One thing's for sure: Writer-director Jim Jarmusch relished long silences and deathly slow pacing from the start. "Permanent Vacation," his no-budget debut, lasts a mere 75 minutes but feels more like 175. There is no tangible plot -- only a ducktailed drifter named Allie (Chris Parker) who wanders around seedy New York, having light encounters with various subculture characters. Recurrent Jarmusch collaborators Sara Driver and John Lurie are among the cast, and Lurie also wrote the score. "Stranger than Paradise" fans (hopefully, this includes everyone?) will notice the two films have similar endings.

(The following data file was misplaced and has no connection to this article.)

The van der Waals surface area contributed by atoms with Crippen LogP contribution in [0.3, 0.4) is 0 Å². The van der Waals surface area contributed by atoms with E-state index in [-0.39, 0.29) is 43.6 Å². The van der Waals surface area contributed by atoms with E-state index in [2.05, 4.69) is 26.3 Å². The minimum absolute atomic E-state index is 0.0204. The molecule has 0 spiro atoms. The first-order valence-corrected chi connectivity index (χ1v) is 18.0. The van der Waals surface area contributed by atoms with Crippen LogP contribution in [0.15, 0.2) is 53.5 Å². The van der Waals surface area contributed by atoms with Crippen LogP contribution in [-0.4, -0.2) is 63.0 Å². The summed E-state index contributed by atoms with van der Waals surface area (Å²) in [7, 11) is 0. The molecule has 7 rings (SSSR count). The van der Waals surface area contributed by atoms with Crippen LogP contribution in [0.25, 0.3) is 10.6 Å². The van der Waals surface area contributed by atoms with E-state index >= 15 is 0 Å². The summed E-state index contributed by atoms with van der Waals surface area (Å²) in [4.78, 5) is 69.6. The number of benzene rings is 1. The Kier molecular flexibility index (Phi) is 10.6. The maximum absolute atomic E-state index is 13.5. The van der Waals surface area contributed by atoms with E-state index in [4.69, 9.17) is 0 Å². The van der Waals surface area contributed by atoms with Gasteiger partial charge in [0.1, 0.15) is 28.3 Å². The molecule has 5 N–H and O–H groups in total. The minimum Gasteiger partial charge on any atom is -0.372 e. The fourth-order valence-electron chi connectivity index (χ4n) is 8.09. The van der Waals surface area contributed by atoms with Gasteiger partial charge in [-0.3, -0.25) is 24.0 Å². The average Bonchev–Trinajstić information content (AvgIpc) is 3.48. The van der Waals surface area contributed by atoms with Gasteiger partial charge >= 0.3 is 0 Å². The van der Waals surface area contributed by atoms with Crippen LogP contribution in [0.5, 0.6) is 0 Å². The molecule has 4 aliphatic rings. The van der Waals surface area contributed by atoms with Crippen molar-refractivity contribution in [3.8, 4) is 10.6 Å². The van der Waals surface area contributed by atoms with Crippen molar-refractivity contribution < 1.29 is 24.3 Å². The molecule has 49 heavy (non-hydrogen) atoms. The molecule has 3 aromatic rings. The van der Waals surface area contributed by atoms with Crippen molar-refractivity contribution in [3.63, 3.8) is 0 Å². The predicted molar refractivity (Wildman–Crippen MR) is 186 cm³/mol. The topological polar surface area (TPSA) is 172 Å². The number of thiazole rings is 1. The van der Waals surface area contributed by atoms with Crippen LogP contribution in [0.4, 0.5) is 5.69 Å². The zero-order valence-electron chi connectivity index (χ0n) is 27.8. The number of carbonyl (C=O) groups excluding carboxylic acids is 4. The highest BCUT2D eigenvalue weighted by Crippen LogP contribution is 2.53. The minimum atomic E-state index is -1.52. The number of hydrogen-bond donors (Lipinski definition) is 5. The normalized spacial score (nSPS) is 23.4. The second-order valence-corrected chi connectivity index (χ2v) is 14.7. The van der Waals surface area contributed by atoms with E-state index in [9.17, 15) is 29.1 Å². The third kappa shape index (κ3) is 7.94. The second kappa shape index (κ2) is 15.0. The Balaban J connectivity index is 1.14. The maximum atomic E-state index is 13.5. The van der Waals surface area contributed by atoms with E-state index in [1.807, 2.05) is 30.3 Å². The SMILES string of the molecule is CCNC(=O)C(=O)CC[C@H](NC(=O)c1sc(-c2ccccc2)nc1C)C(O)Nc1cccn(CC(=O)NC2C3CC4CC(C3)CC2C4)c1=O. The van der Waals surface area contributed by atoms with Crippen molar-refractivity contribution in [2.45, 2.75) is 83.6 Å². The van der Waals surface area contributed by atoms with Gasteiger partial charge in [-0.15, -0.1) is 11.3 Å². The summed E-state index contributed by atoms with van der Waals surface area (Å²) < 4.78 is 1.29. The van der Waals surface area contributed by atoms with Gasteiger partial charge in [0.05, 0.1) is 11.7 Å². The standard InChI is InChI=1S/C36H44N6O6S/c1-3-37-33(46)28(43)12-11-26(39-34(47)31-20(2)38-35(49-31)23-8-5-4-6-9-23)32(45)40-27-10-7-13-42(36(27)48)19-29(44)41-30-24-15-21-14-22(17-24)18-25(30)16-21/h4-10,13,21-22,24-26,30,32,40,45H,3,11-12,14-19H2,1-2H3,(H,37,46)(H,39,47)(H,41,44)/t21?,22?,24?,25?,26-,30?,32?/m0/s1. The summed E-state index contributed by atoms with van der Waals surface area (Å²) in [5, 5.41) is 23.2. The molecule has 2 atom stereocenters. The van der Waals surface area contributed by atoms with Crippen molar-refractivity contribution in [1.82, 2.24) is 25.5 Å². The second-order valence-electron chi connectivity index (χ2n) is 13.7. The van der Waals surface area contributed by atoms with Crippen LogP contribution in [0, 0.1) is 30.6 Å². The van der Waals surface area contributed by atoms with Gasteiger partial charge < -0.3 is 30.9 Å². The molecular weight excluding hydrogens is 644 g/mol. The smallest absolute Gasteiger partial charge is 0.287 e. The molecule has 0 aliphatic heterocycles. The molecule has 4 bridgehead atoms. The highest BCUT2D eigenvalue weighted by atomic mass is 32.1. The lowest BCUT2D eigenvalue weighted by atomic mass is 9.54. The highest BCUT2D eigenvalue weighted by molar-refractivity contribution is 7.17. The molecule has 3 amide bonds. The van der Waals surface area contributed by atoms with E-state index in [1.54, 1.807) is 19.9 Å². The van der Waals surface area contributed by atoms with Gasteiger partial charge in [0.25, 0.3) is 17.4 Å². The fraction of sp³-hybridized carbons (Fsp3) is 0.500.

"Permanent Vacation" is much more of an endurance test, however. Parker dominates the screen time yet, unfortunately, he may be the film's least interesting actor. His prime handicap is a thin, whiny voice that would quickly turn unbearable if not for him having so few lines. Really, the film's most notable aspect may be its sound. The score is dominated by odd, droning lines that sound like church bells ringing underwater, and low-flying planes and ambient noise often obscure the dialogue. The mix's chance imperfections are almost avant-garde.